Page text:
Yemen crisis: Fighting breaks new UN ceasefire
A new UN-brokered humanitarian ceasefire in Yemen has been broken shortly after coming into force.
Residents say the Saudi-led coalition carried out air strikes in the capital Sanaa. Clashes have also been reported in the south-western city of Taiz.
The UN had earlier urged all sides to observe the six-day truce which started at midnight on Friday (21:00 GMT).
More than 3,000 people have been killed since the coalition began air strikes in March to drive back Houthi rebels.
Aid agencies say a blockade on Yemen has worsened the humanitarian crisis after months of conflict. More than 80% of Yemen's 25 million people now need some form of aid.
Despite the ceasefire, fighting resumed early hours on Saturday. Witnesses reported air raids on Sanaa, which is controlled by the Shia Zaidi rebels - or Houthis.
"We heard four to five loud explosions, which shook my house far away from the west of Sanaa," said Hussain al-Bokhaiti, a journalist based in Yemen.
One strike targeted a military camp used by the rebels, the Associated Press news agency reported.
There were also reports of air strikes in Taiz and Aden, both in the south.
The truce had called to allow vital supplies to reach Yemen's stricken people.
Displaced by conflict
In recent months Yemen has descended into conflicts between several different groups, although the main fight is between forces loyal to beleaguered President Abdrabbuh Mansour Hadi and the Houthis, who forced Mr Hadi to flee Sanaa in February.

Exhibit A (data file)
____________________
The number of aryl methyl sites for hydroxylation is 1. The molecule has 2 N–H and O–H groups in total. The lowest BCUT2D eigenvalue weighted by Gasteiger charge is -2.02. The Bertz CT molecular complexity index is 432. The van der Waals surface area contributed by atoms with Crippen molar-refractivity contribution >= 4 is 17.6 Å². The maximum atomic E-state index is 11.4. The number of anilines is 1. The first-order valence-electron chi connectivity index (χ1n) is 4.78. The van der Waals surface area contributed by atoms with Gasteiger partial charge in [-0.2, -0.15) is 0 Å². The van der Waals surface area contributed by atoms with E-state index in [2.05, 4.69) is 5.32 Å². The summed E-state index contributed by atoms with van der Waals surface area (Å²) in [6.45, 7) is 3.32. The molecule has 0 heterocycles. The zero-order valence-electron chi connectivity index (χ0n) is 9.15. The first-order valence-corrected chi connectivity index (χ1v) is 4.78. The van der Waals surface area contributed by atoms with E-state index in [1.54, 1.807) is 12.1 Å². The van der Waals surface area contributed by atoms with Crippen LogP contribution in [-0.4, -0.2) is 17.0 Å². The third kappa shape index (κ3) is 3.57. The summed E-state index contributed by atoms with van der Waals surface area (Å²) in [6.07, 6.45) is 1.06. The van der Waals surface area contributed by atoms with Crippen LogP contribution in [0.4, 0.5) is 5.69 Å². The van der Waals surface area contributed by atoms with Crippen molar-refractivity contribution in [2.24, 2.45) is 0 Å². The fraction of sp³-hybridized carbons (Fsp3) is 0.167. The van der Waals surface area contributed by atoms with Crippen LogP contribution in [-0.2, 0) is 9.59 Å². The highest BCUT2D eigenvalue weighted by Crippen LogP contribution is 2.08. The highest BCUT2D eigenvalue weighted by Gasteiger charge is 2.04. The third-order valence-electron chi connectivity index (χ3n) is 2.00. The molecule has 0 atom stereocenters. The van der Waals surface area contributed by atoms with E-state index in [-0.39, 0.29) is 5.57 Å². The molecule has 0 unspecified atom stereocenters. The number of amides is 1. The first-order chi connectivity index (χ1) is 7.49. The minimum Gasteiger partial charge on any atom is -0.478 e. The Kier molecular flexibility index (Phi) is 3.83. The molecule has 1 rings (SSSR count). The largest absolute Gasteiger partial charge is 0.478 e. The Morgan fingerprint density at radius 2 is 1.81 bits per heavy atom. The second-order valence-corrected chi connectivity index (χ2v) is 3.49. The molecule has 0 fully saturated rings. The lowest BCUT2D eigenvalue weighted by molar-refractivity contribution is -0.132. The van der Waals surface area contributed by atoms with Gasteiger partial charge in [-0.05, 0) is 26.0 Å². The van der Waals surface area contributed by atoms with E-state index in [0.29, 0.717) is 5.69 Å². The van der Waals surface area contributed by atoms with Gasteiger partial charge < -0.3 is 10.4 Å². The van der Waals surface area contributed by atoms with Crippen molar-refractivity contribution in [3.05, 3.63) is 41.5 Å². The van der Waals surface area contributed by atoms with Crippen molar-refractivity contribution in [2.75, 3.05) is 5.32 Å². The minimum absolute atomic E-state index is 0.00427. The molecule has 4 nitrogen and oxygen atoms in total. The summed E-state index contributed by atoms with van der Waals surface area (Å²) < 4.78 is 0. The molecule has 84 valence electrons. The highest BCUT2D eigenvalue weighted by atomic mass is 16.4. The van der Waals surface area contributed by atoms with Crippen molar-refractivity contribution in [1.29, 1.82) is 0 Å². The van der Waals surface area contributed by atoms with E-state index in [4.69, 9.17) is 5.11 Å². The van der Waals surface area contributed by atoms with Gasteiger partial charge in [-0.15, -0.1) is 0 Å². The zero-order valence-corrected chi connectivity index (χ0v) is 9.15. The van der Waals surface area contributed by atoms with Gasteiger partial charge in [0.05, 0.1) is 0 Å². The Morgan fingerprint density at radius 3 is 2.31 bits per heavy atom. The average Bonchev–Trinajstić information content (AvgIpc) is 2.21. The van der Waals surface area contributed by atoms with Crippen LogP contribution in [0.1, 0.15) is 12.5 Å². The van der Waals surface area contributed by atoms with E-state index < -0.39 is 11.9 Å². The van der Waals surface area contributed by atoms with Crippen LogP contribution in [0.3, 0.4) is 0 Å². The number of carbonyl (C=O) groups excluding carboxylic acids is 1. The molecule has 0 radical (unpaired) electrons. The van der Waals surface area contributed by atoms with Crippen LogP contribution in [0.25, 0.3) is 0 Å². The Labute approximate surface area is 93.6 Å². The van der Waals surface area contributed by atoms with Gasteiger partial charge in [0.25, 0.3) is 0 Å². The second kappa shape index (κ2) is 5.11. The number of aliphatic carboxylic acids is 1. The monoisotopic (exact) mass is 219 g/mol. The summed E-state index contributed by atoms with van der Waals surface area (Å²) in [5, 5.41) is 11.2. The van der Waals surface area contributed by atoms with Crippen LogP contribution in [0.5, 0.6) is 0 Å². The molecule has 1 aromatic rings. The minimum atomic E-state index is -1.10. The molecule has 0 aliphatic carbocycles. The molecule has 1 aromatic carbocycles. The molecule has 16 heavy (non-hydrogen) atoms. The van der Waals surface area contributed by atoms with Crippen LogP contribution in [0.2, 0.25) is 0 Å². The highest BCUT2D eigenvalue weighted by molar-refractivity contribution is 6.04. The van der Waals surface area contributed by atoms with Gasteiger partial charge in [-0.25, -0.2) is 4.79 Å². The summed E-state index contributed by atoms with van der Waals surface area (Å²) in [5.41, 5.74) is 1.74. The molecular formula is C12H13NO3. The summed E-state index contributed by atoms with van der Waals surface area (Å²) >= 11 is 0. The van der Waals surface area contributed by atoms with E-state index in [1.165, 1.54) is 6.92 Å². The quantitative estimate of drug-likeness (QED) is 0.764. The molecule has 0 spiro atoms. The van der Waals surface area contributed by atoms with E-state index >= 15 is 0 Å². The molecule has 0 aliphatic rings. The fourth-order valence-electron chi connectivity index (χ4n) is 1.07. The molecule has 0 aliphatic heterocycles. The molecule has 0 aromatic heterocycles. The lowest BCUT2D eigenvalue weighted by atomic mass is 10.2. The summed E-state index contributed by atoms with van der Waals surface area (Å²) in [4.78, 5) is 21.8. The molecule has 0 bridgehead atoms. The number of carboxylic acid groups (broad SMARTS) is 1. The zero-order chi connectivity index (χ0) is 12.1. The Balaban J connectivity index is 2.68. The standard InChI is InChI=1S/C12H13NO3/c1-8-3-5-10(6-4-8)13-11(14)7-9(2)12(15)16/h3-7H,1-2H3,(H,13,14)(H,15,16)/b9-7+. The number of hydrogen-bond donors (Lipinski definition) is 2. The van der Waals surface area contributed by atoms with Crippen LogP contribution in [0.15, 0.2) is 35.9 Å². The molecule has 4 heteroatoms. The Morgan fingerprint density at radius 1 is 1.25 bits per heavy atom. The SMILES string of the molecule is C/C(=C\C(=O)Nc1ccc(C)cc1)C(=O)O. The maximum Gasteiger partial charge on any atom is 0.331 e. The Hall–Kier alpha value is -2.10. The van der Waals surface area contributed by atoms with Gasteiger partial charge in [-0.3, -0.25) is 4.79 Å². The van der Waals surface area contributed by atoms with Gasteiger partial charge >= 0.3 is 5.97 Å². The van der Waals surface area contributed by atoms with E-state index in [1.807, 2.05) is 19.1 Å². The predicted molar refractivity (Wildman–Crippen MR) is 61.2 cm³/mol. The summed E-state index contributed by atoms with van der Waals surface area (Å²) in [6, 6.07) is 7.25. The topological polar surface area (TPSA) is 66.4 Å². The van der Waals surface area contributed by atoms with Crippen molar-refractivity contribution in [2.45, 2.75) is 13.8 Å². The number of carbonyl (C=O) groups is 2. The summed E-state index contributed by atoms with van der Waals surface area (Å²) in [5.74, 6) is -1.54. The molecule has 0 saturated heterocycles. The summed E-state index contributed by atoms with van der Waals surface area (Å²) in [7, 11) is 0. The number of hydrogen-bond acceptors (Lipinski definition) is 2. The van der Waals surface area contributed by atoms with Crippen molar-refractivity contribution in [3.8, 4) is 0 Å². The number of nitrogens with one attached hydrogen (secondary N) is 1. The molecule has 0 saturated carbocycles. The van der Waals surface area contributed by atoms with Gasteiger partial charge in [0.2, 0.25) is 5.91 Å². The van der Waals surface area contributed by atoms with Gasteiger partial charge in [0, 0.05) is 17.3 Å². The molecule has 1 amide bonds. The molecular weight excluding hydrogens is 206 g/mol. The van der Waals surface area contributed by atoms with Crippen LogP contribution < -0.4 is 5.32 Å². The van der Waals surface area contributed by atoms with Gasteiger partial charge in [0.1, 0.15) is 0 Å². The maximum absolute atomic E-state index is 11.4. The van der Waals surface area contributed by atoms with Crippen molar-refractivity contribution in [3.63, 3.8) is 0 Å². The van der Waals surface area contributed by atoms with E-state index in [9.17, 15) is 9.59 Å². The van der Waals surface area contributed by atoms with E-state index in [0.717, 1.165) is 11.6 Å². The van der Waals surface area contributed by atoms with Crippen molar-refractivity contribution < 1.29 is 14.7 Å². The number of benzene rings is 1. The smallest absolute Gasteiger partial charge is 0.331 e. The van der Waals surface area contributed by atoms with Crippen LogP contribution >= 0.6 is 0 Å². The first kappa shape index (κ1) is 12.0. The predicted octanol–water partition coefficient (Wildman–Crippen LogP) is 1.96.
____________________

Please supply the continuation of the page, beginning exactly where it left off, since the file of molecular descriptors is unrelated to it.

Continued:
After rebel forces closed in on the president's southern stronghold of Aden in late March, a coalition led by Saudi Arabia responded to a request by Mr Hadi to intervene and launched air strikes on Houthi targets.
Gulf Arab states have accused Iran of backing the Houthis financially and militarily, although Iran has denied this.
About a million civilians have been displaced by the conflict.
Charities say a lack of fuel in Yemen is making it difficult to reach those in need and to provide adequate care in hospitals.
The coalition allowed a five-day humanitarian ceasefire in May, but much of the aid promised to those in need has failed to materialise.
Yemen is strategically important because it sits on the Bab al-Mandab strait, a narrow waterway linking the Red Sea with the Gulf of Aden, through which much of the world's oil shipments pass.